Court of Appeals Clarifies Standard of Care that Applies to Participants in Recreational Activities

“A person who engages in a recreational activity is temporarily adopting a set of rules that define that particular pastime or sport. In many instances, the person is also suspending the rules that normally govern everyday life.”

If you operate a business that involves any type of recreational activity – golfing, dancing, sailing, swimming, etc – it is important to understand the standard of care you owe to your customers and that they owe to each other. Typically, participants in a recreational activity have a duty not to act recklessly.  The “reckless” standard is a lesser standard of a care than the “negligent” standard that applies to most other daily activities.  The reason for the lessened standard is that participants, by engaging in recreational activities, have agreed to certain risks inherent with the activity.

The Michigan Court of Appeals recently addressed the limitations of the reckless standard in Bertin v. Mann, 2016 Mich App LEXIS 2405.  In Bertin, the Court of Appeals addressed whether or not the “reckless” standard applied to certain activities that are associated with a recreational activity, but not integral to the activity.  Specifically, the case involved an injury to a golfer who was run over by a golf cart.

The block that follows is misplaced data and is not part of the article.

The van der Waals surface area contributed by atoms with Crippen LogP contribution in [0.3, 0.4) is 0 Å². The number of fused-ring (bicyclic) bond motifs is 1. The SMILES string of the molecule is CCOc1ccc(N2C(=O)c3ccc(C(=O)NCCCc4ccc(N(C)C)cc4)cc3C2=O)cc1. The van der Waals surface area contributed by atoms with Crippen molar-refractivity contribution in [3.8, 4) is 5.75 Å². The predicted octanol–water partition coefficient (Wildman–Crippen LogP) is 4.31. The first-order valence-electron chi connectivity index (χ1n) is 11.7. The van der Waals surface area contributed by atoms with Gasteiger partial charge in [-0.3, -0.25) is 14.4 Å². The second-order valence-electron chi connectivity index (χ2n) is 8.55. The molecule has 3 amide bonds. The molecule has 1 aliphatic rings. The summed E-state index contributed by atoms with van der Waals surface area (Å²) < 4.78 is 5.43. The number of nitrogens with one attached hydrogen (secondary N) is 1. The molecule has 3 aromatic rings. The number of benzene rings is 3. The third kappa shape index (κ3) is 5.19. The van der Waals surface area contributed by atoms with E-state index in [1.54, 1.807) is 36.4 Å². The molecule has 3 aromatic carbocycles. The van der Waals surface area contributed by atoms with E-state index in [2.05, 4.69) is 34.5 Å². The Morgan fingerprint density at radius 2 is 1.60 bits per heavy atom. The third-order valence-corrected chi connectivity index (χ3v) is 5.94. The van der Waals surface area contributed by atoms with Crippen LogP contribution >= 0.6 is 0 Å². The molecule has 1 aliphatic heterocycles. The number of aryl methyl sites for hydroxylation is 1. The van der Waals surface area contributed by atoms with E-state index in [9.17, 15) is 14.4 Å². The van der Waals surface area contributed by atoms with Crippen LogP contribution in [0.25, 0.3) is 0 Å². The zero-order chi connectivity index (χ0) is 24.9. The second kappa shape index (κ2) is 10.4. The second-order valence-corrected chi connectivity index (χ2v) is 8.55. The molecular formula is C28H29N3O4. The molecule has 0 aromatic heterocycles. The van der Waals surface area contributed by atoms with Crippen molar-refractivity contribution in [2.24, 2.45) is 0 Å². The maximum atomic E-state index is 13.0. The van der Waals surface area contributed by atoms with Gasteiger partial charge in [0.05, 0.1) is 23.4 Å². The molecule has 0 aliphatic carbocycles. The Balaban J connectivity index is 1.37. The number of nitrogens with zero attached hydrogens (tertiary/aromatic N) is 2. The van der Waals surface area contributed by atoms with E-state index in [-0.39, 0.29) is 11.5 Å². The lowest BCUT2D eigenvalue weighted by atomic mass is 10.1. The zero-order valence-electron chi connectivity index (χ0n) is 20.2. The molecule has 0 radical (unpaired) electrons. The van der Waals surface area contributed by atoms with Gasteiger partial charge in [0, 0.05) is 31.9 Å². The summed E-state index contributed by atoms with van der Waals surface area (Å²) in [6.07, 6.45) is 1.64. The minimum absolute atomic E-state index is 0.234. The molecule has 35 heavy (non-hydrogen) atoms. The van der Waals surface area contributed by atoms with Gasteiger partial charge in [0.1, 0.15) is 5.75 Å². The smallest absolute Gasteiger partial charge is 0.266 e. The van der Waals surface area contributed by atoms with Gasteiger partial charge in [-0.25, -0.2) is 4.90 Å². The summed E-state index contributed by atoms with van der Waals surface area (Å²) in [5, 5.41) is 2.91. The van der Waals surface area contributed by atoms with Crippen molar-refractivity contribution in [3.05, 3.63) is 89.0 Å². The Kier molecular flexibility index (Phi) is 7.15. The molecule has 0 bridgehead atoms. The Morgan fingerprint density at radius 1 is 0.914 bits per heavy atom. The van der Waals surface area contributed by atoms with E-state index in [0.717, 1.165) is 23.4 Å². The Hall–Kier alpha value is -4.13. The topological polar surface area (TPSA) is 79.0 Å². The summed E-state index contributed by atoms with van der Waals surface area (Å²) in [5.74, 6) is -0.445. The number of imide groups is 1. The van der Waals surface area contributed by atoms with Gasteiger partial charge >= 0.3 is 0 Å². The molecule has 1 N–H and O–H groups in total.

The defendant golf cart operator in the case argued that he could not be liable unless he had operated the golf cart recklessly because the parties were participating in a recreational activity.  The injured plaintiff, on the other hand, argued that the appropriate standard was ordinary negligence because injury caused by a golf cart was not an “inherent risk” of golfing.  The Court of Appeals sided with the plaintiff and held that the “negligent” standard applied to the operation of the golf cart.  In making its decision, the Court of Appeals noted that being struck by a golf cart – unlike being struck by an errant golf ball – is not a risk that is inherent with the game of golf.  The Court of Appeals also noted that a golf cart, unlike a golf ball or club, is not a necessary part of the game of golf.

This may spell an end for younger patrons who believe that their golf carts are go-karts, and it may even have an effect on how golfers operate their vehicles. In order to combat liability, a golfer will need to stay vigilant and cognizant of their riding partner’s whereabouts. An accidental collision could result in thousands of dollars of damage. No one wants to foot that type of bill. Drive carefully or walk the course, it will probably take a few strokes off your game.

This article was written by Nezar Habhab, Law Clerk.

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